From LSHG Newsletter 49 (May 2013)
The History of Democracy:
A Marxist Interpretation
by Brian S. Roper
Pluto 2013 328pp Paperback
In his new book on the history of democracy Brian Roper cites two key motivating factors in writing it.
Firstly the rhetoric of democracy used in the Bush (and Blair) period to justify the invasion of Iraq and elsewhere. The Guardian cartoonist Steve Bell parodied Bush speak, as in ‘freeman moxy’.
Secondly the more recent Arab Spring which saw revolutionary upheavals in Tunisia and Eqypt overthrow corrupt and undemocratic Governments in both countries.
He might have mentioned some other frameworks. Firstly that of Churchill who noted that democracy was the worst possible way of governing a country except for all the others.
Secondly a perspective suggested by Eric Hobsbawm which echoes the first point about the Iraq War. Namely that Western liberal democracy was not particularly something uppermost in the minds of many in other parts of the world who tended to think that things like water and bread had more importance.
Roper seeks to distinguish between various kinds of democracy. The classic Athenian model, the more recent liberal one and a socialist or marxist view of democracy. In doing so he notes that liberal democracy tends to try and assimilate earlier democratic practices into its own model even though they were distinct and time specific.
Roper’s point is that Athenian democracy remains the model for popular workers democracy from below whereas Roman democracy is the one favoured by those who see democracy, in more limited and controlled form handed down from above. The 1688 Revolution in England is an example suggested.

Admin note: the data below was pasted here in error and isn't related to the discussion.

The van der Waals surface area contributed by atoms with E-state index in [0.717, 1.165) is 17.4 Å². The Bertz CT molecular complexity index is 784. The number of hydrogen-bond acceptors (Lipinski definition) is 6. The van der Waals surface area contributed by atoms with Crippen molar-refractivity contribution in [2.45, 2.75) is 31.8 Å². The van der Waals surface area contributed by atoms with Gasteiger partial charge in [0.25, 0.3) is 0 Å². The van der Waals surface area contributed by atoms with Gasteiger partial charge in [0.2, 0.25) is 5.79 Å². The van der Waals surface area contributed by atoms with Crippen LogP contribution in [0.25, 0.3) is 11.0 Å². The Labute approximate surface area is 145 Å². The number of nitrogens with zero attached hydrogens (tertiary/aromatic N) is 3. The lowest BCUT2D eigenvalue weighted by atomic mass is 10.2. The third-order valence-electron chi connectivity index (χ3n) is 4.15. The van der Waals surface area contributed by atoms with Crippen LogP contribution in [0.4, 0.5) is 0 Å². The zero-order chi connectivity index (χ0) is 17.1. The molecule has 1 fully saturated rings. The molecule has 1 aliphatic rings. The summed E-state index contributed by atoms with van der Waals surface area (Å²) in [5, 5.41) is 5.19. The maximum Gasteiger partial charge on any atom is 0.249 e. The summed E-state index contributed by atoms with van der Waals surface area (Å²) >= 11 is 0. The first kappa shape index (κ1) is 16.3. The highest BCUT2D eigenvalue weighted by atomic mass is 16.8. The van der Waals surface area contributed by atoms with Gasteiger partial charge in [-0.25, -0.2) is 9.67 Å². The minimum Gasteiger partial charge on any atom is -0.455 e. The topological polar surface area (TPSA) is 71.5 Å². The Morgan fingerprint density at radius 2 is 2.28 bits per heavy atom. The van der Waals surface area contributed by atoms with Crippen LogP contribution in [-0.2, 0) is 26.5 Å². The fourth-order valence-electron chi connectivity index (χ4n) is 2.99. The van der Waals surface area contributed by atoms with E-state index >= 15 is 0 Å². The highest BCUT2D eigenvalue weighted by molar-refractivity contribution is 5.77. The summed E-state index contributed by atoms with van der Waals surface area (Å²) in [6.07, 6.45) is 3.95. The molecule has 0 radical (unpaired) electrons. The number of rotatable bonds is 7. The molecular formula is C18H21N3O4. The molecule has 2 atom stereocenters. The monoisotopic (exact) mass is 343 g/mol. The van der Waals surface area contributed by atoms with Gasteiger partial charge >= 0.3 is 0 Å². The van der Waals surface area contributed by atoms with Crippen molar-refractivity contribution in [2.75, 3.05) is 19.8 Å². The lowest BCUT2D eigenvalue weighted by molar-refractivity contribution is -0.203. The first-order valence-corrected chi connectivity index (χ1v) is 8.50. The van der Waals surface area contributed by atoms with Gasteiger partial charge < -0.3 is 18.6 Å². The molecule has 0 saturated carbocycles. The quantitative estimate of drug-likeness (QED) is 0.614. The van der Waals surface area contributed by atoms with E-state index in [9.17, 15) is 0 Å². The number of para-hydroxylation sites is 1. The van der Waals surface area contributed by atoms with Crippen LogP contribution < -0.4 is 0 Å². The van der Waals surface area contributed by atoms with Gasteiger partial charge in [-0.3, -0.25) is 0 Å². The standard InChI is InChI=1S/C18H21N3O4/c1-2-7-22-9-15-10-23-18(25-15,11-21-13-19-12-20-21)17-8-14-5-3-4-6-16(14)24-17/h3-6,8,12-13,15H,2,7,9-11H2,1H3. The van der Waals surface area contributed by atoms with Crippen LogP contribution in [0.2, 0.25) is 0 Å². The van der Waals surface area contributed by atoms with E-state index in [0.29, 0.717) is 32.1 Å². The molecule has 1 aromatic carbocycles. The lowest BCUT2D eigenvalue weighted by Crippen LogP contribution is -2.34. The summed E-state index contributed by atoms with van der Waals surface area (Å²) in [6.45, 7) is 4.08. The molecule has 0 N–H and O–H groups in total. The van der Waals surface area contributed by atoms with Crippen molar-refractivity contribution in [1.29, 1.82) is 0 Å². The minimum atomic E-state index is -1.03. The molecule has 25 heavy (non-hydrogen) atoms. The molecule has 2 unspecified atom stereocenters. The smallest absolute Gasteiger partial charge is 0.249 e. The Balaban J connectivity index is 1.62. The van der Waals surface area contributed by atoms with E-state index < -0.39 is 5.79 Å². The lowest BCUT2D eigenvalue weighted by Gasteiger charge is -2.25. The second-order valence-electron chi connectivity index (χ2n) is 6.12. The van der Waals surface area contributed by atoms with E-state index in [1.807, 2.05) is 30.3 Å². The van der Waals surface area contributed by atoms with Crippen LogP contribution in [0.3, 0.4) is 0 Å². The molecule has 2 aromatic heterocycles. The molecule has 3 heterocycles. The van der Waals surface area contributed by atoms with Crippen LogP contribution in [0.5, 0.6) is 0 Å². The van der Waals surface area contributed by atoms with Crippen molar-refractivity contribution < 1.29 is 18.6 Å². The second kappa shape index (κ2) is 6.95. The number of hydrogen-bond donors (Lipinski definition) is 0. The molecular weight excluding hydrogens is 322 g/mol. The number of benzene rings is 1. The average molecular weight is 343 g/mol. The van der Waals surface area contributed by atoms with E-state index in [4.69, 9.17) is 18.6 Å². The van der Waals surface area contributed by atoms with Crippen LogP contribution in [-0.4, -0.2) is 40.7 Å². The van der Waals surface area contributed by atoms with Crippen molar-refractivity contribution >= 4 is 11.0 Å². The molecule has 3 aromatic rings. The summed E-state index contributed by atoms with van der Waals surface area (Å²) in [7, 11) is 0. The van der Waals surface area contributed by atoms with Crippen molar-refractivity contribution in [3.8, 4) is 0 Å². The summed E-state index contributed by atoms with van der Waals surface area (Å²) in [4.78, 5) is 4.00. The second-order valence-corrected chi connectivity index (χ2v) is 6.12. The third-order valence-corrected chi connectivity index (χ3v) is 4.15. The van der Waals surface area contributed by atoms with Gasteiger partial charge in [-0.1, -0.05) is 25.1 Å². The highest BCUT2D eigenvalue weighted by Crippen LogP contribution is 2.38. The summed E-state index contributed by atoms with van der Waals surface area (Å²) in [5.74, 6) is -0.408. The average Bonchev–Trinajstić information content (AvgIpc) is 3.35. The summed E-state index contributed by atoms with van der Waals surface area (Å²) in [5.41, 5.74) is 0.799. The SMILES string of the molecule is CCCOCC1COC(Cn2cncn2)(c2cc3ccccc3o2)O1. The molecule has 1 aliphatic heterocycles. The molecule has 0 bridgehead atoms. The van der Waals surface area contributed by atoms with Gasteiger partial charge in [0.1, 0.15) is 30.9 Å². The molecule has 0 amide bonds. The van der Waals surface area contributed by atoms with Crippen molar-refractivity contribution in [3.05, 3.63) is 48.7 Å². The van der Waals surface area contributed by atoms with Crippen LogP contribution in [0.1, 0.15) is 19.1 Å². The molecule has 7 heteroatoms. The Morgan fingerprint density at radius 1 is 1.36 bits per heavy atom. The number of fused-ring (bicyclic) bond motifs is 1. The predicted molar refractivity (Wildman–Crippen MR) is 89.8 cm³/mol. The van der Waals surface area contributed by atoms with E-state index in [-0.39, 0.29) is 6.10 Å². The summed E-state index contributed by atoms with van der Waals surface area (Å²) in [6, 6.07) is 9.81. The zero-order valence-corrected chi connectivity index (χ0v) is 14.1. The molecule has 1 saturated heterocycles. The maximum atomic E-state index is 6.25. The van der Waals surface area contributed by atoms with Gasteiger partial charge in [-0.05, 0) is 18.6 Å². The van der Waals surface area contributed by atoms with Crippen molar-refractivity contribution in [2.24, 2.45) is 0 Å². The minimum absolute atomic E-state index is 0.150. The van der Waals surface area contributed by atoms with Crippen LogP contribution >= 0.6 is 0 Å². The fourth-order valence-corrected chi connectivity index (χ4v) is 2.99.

The book is clearly divided chronologically and in this sense is an excellent text for anyone seeking to understand a socialist perspective on democracy, historically rooted, and then read on further. There are suggestions for more in depth reading at the end of each chapter.
Roper proceeds from Athens, via the transition from feudalism to capitalism on to capitalist democracy itself and concludes with two examples of socialist democracy in practice — the Paris Commune and the first years of the Russian Revolution from 1917.
The majority of the text is a well written summary of a Marxist perspective on the particular period under discussion followed by a brief and usually incisive commentary on it.
Inevitably with such a vast amount of ground to cover readers will feel that more could have been written on this or that point.
For example the experience of the Chartist movement, hardly mentioned in the book, is of importance because the Chartists were the first workers’ movement grappling with the world’s first liberal Parliamentary democracy, albeit a far from complete one, even after the1832 Reform Act. The Six Points of the People’s Charter are plebeian democratic demands but after the defeat of the 1848 Revolutions, the Chartists moved left. The 1851 Manifesto, the Charter and Something More, contained demands not just for political democracy but for economic and social democracy as well.
I broadly agree with the Marxist perspectives of Roper that underwrite the book but it should provoke discussion about currents on the left that have had different views. In that sense Roper’s occasional use of the word ‘only’ to suggest that there was no alternative to the course that was followed is overly didactic.
To conclude with but one example. Edward Thompson argued, particularly in his collection Writing By Candlelight, that given the experience of Stalinism, civil liberties and hard won democratic freedoms were not something to be dismissed as simply bourgeois but rather important safeguards for the citizen that would need to be the cornerstone of a socialist democracy not replaced by it.
Discussions on democracy and what it means to the left are timely and Roper’s book is a useful guide to the context in which they can take place.